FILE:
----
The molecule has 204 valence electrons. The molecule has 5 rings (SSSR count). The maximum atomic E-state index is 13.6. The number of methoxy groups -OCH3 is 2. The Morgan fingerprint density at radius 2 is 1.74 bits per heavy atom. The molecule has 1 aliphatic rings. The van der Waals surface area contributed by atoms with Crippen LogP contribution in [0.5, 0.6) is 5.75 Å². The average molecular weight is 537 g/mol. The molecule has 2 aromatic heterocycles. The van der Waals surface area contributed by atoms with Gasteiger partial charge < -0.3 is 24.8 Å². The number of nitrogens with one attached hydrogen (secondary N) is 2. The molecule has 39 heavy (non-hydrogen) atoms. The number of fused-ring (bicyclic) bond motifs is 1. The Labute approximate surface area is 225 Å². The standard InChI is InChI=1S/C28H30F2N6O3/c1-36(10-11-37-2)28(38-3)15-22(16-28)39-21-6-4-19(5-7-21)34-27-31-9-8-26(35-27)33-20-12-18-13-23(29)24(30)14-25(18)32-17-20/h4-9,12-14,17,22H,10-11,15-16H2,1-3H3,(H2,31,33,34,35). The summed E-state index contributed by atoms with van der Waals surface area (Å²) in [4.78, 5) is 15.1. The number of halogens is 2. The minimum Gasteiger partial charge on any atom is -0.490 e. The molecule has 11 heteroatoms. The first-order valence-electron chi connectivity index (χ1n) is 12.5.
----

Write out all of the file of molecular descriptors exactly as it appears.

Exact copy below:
The molecule has 204 valence electrons. The molecule has 5 rings (SSSR count). The maximum atomic E-state index is 13.6. The number of methoxy groups -OCH3 is 2. The Morgan fingerprint density at radius 2 is 1.74 bits per heavy atom. The molecule has 1 aliphatic rings. The van der Waals surface area contributed by atoms with Crippen LogP contribution in [0.5, 0.6) is 5.75 Å². The average molecular weight is 537 g/mol. The molecule has 2 aromatic heterocycles. The van der Waals surface area contributed by atoms with Gasteiger partial charge < -0.3 is 24.8 Å². The number of nitrogens with one attached hydrogen (secondary N) is 2. The molecule has 39 heavy (non-hydrogen) atoms. The number of fused-ring (bicyclic) bond motifs is 1. The Labute approximate surface area is 225 Å². The standard InChI is InChI=1S/C28H30F2N6O3/c1-36(10-11-37-2)28(38-3)15-22(16-28)39-21-6-4-19(5-7-21)34-27-31-9-8-26(35-27)33-20-12-18-13-23(29)24(30)14-25(18)32-17-20/h4-9,12-14,17,22H,10-11,15-16H2,1-3H3,(H2,31,33,34,35). The summed E-state index contributed by atoms with van der Waals surface area (Å²) in [4.78, 5) is 15.1. The number of halogens is 2. The minimum Gasteiger partial charge on any atom is -0.490 e. The molecule has 11 heteroatoms. The first-order valence-electron chi connectivity index (χ1n) is 12.5.